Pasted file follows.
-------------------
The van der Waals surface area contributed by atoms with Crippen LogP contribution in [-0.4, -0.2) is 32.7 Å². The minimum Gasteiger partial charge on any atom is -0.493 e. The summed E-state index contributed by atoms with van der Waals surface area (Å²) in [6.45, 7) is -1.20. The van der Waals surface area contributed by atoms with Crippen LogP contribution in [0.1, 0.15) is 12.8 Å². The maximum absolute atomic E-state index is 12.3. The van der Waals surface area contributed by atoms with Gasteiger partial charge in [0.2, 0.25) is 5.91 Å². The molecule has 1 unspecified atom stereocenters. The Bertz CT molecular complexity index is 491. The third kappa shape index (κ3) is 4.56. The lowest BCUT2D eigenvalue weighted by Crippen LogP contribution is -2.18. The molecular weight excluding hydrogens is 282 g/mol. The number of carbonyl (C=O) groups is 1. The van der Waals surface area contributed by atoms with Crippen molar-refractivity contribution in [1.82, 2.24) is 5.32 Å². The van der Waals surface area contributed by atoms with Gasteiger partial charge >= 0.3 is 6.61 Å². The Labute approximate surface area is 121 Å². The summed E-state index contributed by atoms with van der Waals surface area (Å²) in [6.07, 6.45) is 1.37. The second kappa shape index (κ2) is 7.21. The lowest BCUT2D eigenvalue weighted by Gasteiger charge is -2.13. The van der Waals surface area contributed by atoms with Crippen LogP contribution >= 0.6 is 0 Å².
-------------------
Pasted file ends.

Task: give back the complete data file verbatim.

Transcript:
The van der Waals surface area contributed by atoms with Crippen LogP contribution in [-0.4, -0.2) is 32.7 Å². The minimum Gasteiger partial charge on any atom is -0.493 e. The summed E-state index contributed by atoms with van der Waals surface area (Å²) in [6.45, 7) is -1.20. The van der Waals surface area contributed by atoms with Crippen LogP contribution in [0.1, 0.15) is 12.8 Å². The maximum absolute atomic E-state index is 12.3. The van der Waals surface area contributed by atoms with Gasteiger partial charge in [0.2, 0.25) is 5.91 Å². The molecule has 1 unspecified atom stereocenters. The Bertz CT molecular complexity index is 491. The third kappa shape index (κ3) is 4.56. The lowest BCUT2D eigenvalue weighted by Crippen LogP contribution is -2.18. The molecular weight excluding hydrogens is 282 g/mol. The number of carbonyl (C=O) groups is 1. The van der Waals surface area contributed by atoms with Crippen molar-refractivity contribution in [1.82, 2.24) is 5.32 Å². The van der Waals surface area contributed by atoms with Gasteiger partial charge >= 0.3 is 6.61 Å². The Labute approximate surface area is 121 Å². The summed E-state index contributed by atoms with van der Waals surface area (Å²) in [6.07, 6.45) is 1.37. The second kappa shape index (κ2) is 7.21. The lowest BCUT2D eigenvalue weighted by Gasteiger charge is -2.13. The van der Waals surface area contributed by atoms with Crippen LogP contribution >= 0.6 is 0 Å².